Recollections from The Great War 

Bringing back the injured from the battlefield

Rowland Simpson, the father of  David and John Simpson, was a stretcher bearer in the Great War - a role which called for great bravery and courage.  His family home was at The Limes, Bishop Monkton. After surviving the war, Rowland became a peripatetic draper, travelling all over The Dales on a motor-cycle with sidecar  measuring some 60 to 70 farmers for suits. He died in 1974.


Two of Rowland’s pals. Both were killed in the war.

 

Rowland Simpson , aged 20, with his sister, Vida, aged 17.

 

JOTTINGS AND SKETCHES FROM 1915

The Simpson family treasure an Album in which Rowland’s pals entered sayings, sketches and words of wisdom. They were stationed at Ripon at the time.   Here are a few of the extracts: 

 

 
Barrack room humour

 
One of the toffs

   

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Rallying call from Sergeant A. E. Coman, 12th (Service) Battalion,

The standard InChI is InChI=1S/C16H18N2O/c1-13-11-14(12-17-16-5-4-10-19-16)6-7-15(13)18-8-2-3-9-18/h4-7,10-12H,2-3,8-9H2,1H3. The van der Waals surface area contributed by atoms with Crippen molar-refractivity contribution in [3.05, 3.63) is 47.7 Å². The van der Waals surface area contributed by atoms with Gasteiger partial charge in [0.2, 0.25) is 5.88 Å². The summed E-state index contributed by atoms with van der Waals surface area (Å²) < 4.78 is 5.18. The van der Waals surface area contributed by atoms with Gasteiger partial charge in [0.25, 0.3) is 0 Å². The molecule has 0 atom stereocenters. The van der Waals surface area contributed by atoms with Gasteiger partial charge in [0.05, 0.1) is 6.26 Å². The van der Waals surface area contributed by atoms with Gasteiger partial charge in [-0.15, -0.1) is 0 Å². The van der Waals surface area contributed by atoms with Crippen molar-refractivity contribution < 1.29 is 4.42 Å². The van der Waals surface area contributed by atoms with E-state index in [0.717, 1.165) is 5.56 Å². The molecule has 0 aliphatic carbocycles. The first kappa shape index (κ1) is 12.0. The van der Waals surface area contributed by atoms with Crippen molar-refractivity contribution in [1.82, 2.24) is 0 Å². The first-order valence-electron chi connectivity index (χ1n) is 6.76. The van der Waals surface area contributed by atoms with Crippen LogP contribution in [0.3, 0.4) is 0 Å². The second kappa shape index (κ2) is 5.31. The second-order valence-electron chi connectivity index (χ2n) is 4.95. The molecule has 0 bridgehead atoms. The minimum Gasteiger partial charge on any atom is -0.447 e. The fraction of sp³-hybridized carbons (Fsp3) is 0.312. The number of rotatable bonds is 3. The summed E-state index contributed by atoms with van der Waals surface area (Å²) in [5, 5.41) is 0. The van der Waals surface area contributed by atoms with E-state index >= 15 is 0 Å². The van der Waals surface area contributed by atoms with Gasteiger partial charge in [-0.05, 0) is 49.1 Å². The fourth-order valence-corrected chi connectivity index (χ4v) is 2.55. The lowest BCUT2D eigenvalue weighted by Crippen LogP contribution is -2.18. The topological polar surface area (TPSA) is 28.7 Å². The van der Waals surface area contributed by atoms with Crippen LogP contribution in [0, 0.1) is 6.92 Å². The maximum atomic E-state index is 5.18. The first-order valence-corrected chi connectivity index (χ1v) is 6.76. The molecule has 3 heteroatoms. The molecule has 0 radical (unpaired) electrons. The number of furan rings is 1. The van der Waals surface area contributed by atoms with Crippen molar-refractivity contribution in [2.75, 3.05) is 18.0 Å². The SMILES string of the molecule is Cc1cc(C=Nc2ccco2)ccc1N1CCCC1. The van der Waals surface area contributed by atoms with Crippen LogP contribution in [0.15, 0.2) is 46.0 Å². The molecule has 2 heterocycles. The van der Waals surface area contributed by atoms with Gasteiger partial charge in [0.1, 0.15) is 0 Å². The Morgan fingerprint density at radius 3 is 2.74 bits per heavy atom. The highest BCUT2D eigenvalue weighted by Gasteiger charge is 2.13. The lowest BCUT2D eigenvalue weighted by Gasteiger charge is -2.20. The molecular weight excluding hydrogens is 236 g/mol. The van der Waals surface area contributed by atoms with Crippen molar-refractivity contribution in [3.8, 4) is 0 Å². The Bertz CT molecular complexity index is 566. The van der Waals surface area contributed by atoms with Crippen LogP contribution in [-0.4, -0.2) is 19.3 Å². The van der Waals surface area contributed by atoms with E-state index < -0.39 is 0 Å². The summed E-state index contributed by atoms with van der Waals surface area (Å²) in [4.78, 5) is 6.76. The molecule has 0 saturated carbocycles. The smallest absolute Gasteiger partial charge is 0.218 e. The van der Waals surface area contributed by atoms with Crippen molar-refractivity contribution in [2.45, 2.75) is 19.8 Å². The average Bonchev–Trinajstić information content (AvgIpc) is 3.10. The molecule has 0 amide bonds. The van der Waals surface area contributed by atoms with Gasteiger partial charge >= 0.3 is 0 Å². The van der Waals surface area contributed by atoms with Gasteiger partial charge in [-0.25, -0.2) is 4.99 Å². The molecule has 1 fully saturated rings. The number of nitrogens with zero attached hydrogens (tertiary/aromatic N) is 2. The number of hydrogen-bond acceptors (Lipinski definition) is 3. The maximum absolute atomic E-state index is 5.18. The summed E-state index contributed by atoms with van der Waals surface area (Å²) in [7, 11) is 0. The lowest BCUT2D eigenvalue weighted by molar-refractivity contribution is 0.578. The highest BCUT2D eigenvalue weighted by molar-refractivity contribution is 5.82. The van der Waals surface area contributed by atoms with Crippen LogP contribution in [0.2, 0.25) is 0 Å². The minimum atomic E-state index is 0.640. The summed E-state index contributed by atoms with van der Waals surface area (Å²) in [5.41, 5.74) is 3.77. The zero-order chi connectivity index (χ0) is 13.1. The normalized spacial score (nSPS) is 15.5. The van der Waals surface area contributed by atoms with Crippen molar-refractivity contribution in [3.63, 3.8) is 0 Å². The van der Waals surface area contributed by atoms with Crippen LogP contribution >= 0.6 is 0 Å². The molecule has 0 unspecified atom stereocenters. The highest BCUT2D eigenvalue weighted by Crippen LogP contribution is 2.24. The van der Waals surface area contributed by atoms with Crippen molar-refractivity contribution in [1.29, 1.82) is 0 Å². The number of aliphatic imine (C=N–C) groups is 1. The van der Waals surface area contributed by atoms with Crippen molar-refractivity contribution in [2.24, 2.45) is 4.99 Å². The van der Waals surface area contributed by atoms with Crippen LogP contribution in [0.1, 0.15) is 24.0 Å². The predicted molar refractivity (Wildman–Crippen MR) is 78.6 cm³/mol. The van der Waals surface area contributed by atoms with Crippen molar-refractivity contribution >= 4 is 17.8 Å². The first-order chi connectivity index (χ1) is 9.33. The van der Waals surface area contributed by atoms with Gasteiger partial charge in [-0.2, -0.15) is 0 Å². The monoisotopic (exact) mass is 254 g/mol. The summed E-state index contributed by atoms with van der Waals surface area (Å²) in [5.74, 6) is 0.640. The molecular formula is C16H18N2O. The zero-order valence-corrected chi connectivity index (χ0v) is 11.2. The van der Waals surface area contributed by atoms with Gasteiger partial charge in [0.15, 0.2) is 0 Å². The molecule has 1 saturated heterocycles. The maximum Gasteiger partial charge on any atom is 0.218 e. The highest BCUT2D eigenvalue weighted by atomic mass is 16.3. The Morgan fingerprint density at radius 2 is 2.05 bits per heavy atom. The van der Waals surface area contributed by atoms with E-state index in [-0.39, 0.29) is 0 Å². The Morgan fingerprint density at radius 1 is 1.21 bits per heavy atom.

East Yorkshire Regiment, while training at Ripon in 1915.

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In high spirits - the words of Sergeant S W Smith. also in the 12th (Service) Battalion,
East Yorkshire Regiment, while at Ripon.

 

 
An Ode written by 'SW' at South Camp, Ripon on 13 October 1915


TOMORROW we tell the story of Arthur Higgins, Chris's grandfather, who spent eight months in The Somme in 1915 before going 'over the top' one last time when he was injured and repatriated. Then how he lied to get his job back as a miner.

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Remembered with pride